It’s hardly news that the Obama Administration is no friend of so-called “Patent Assertion Entities,” or PAEs. Not only members of the administration, but the big man himself have spoken publicly against those companies that make a business model out of buying and asserting patents, as compared to universities and others that actually develop, and then license, new technology (sometimes referred to as “Non-Practicing Entities,” or NPEs).
Most of what little we know about the business strategies, licensing practices and economics of PAEs has been gleaned from disclosures made in the course of litigation. Now the Federal Trade Commission has decided to gather some first-hand information on exactly how PAEs operate. And, because it is a regulatory agency, it can do so by asking the PAEs themselves to respond, and under oath, to boot.
The FTC announced its intentions on September 27 to initiate a so-called “6(b) request” to approximately 25 as-yet unnamed PAEs, as well as 15 similarly still-unknown manufacturers, NPEs, and others engaged in technology licensing (the name derives from the section of the Federal Trade Commission Act which provides authority for such requests). Presumably the 15 non-PAEs are intended to provide a control group that will permit the FTC to compare “normal” patent licensing economics and practices with those disclosed by the PAE response group. Not surprisingly, the request will focus on parties active in the wireless communication space, which has spawned the largest, most contentious, and most numerous patent suits of late.
Noting that it has “unique Congressional authority to collect nonpublic information,” the FTC will inquire into licensing agreements, patent acquisition information, cost and revenue data, and similar matters intended to “provide a more complete picture of PAE activity.” More particularly, it intends to pose the following questions to those selected to be the subjects of the study:
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• How do PAEs organize their corporate legal structure, including parent and subsidiary entities?
• What types of patents do PAEs hold, and how do they organize their holdings?
• How do PAEs acquire patents, and how do they compensate prior patent owners?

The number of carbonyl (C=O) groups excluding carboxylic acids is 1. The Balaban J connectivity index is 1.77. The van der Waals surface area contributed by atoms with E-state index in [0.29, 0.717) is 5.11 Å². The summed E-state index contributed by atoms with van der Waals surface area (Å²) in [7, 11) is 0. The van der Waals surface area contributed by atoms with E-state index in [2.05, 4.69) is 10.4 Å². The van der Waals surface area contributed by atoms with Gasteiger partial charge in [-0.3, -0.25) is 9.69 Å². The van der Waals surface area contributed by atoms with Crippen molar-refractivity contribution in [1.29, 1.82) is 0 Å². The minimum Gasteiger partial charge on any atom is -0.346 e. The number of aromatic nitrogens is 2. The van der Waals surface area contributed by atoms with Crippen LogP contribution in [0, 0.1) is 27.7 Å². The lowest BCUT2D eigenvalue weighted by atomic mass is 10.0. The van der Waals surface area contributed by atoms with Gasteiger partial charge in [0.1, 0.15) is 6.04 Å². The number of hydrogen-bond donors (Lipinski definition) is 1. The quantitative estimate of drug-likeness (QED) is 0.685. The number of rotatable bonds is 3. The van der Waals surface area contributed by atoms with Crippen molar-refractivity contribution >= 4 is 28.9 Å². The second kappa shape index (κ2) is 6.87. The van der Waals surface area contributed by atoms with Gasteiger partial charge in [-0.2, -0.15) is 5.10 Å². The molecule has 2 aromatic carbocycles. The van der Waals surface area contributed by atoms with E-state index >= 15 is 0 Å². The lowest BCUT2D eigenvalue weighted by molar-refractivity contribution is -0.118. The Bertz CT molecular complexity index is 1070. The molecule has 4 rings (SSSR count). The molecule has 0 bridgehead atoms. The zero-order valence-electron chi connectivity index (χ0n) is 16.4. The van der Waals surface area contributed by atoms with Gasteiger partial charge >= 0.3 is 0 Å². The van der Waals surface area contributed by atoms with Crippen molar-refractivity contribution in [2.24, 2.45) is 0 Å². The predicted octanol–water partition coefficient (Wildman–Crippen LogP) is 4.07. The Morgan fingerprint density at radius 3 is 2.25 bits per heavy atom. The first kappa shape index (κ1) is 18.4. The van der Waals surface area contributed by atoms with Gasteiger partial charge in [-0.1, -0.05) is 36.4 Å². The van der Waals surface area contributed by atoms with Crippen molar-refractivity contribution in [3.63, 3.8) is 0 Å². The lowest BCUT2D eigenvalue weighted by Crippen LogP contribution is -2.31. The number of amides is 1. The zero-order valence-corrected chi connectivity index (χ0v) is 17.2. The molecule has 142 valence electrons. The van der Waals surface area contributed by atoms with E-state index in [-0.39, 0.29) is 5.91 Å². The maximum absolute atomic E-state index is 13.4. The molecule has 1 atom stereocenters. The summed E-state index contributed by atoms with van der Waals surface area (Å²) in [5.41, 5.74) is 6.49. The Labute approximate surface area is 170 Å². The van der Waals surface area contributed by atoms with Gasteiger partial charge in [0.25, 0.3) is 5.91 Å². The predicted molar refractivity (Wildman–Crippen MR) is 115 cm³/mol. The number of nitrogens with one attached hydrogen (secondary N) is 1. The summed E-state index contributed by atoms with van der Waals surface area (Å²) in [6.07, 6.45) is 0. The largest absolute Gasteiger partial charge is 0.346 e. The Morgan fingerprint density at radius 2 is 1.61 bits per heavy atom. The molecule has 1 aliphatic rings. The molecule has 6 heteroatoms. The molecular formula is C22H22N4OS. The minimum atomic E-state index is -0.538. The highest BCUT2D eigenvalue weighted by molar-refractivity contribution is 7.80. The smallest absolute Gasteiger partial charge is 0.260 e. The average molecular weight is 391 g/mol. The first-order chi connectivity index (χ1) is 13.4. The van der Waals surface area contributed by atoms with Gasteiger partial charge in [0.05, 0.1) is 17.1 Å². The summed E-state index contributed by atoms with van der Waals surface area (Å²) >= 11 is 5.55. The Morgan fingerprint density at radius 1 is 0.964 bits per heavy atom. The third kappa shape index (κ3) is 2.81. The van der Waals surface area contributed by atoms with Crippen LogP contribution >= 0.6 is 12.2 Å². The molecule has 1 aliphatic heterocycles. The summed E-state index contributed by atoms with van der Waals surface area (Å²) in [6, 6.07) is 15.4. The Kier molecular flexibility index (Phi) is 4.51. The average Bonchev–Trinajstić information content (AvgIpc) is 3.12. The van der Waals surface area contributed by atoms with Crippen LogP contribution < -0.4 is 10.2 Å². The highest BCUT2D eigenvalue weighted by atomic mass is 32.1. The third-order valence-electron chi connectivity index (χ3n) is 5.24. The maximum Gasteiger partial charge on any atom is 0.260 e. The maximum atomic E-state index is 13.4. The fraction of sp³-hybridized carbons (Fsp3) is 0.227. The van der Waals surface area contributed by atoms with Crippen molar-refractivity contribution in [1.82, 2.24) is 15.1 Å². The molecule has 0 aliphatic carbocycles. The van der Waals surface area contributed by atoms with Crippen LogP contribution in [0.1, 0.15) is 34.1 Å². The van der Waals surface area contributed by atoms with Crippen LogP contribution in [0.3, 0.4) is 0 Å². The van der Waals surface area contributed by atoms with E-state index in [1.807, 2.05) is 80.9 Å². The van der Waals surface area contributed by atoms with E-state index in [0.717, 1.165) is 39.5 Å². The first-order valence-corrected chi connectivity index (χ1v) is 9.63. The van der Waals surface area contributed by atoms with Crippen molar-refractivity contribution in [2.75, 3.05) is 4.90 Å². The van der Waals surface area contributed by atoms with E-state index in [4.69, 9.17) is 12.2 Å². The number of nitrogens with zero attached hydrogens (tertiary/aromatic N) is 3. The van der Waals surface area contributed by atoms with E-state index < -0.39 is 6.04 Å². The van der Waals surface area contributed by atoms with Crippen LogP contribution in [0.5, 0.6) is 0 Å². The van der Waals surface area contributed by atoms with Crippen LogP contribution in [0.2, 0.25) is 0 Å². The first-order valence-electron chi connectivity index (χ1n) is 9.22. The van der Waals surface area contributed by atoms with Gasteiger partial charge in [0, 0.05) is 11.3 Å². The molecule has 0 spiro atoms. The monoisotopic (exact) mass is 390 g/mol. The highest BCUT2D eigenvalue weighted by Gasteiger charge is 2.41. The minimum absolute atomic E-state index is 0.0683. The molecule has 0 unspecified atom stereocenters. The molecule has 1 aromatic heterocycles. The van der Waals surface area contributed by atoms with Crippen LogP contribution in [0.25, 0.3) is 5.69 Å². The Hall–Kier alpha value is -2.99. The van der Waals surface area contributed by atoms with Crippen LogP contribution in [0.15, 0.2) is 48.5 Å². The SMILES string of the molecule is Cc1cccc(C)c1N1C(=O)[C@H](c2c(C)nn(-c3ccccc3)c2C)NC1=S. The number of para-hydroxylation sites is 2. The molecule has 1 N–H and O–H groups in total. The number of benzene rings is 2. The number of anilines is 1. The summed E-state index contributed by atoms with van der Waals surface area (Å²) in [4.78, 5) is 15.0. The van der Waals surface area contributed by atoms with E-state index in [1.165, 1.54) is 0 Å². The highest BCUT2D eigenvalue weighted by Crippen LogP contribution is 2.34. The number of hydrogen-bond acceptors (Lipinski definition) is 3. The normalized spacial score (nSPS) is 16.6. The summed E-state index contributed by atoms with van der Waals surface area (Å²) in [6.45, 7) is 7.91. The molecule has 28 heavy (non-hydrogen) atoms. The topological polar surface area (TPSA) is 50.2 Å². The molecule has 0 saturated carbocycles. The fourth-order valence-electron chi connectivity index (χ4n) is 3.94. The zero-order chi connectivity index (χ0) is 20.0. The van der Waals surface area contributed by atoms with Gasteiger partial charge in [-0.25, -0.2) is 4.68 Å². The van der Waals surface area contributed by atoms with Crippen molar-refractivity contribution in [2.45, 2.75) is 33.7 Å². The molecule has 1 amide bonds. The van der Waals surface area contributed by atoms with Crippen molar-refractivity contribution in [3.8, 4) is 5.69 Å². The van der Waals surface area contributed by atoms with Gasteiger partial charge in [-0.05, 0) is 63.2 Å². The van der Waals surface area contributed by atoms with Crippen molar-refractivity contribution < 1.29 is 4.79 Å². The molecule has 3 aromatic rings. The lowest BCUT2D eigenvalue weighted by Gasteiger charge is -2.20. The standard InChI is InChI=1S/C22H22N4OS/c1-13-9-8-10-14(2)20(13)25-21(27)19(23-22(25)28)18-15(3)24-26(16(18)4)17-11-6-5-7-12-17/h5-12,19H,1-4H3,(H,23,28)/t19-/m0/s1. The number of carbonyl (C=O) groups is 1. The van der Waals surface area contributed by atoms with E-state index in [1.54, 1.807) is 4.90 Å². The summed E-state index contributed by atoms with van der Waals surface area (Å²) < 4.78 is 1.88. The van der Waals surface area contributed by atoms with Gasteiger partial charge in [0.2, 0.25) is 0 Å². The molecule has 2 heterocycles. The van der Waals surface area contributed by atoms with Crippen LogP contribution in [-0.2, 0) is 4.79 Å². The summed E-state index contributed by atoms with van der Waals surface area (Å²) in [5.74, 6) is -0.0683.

• How do PAEs engage in assertion activity (i.e. demand, litigation, and licensing behavior)?
• What does assertion activity cost PAEs? and
• What do PAEs earn through assertion activity?
Needless to say, others in the technology marketplace, and particularly those who are currently subject to demands from PAEs, will take great interest in the responses as well.
Before the FTC can compel private sector parties to divulge such information, however, it must first comply with the rules established under another law – the Paperwork Reduction Act, which requires it to obtain approval from the Office of Management and Budget (OMB). And before doing that, it must open a sixty day comment period during which the public (such as PAEs and other entities that think they may receive one of the requests) can comment on the following topics:
• whether the proposed collection of information is necessary for the proper performance of the functions of the FTC, including whether the information will have practical utility;
• the accuracy of the FTC’s estimate of the burden of the proposed collection of information;
• ways to enhance the quality, utility, and clarity of the information to be collected; and
• ways to minimize the burden of collecting information.
For its part, the FTC estimates that the labor costs per company would range from c. $4,000 and $19,000, with non-labor costs approximating $500 per respondent.
While the FTC announcement stated that the opening of the comment period should have commenced last week, the government shutdown intervened. When non-essential FTC operations once again resume, a notice will appear in the Federal Register, and comments will be accepted both by mail as well as on line at this address.